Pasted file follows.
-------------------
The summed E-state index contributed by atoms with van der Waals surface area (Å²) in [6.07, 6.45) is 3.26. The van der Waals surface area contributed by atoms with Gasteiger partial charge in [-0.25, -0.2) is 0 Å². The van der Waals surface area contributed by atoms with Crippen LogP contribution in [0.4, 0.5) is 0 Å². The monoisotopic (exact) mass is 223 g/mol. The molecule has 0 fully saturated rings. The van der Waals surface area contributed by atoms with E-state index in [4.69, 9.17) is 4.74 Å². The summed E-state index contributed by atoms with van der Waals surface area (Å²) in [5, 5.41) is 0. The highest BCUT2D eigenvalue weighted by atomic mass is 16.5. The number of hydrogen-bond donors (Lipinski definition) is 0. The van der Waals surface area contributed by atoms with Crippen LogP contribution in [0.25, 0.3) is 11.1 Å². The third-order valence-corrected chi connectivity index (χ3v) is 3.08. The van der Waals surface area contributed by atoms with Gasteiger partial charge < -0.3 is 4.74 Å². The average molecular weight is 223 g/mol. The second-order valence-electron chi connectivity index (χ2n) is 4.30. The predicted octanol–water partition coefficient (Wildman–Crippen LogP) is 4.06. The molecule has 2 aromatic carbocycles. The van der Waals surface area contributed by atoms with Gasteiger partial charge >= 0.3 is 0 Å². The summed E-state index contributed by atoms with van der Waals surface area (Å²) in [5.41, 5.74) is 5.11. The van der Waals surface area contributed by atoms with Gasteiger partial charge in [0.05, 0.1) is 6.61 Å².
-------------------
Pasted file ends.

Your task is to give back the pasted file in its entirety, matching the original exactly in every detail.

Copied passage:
The summed E-state index contributed by atoms with van der Waals surface area (Å²) in [6.07, 6.45) is 3.26. The van der Waals surface area contributed by atoms with Gasteiger partial charge in [-0.25, -0.2) is 0 Å². The van der Waals surface area contributed by atoms with Crippen LogP contribution in [0.4, 0.5) is 0 Å². The monoisotopic (exact) mass is 223 g/mol. The molecule has 0 fully saturated rings. The van der Waals surface area contributed by atoms with E-state index in [4.69, 9.17) is 4.74 Å². The summed E-state index contributed by atoms with van der Waals surface area (Å²) in [5, 5.41) is 0. The highest BCUT2D eigenvalue weighted by atomic mass is 16.5. The number of hydrogen-bond donors (Lipinski definition) is 0. The van der Waals surface area contributed by atoms with Crippen LogP contribution in [0.25, 0.3) is 11.1 Å². The third-order valence-corrected chi connectivity index (χ3v) is 3.08. The van der Waals surface area contributed by atoms with Gasteiger partial charge < -0.3 is 4.74 Å². The average molecular weight is 223 g/mol. The second-order valence-electron chi connectivity index (χ2n) is 4.30. The predicted octanol–water partition coefficient (Wildman–Crippen LogP) is 4.06. The molecule has 2 aromatic carbocycles. The van der Waals surface area contributed by atoms with Gasteiger partial charge >= 0.3 is 0 Å². The summed E-state index contributed by atoms with van der Waals surface area (Å²) in [5.41, 5.74) is 5.11. The van der Waals surface area contributed by atoms with Gasteiger partial charge in [0.05, 0.1) is 6.61 Å².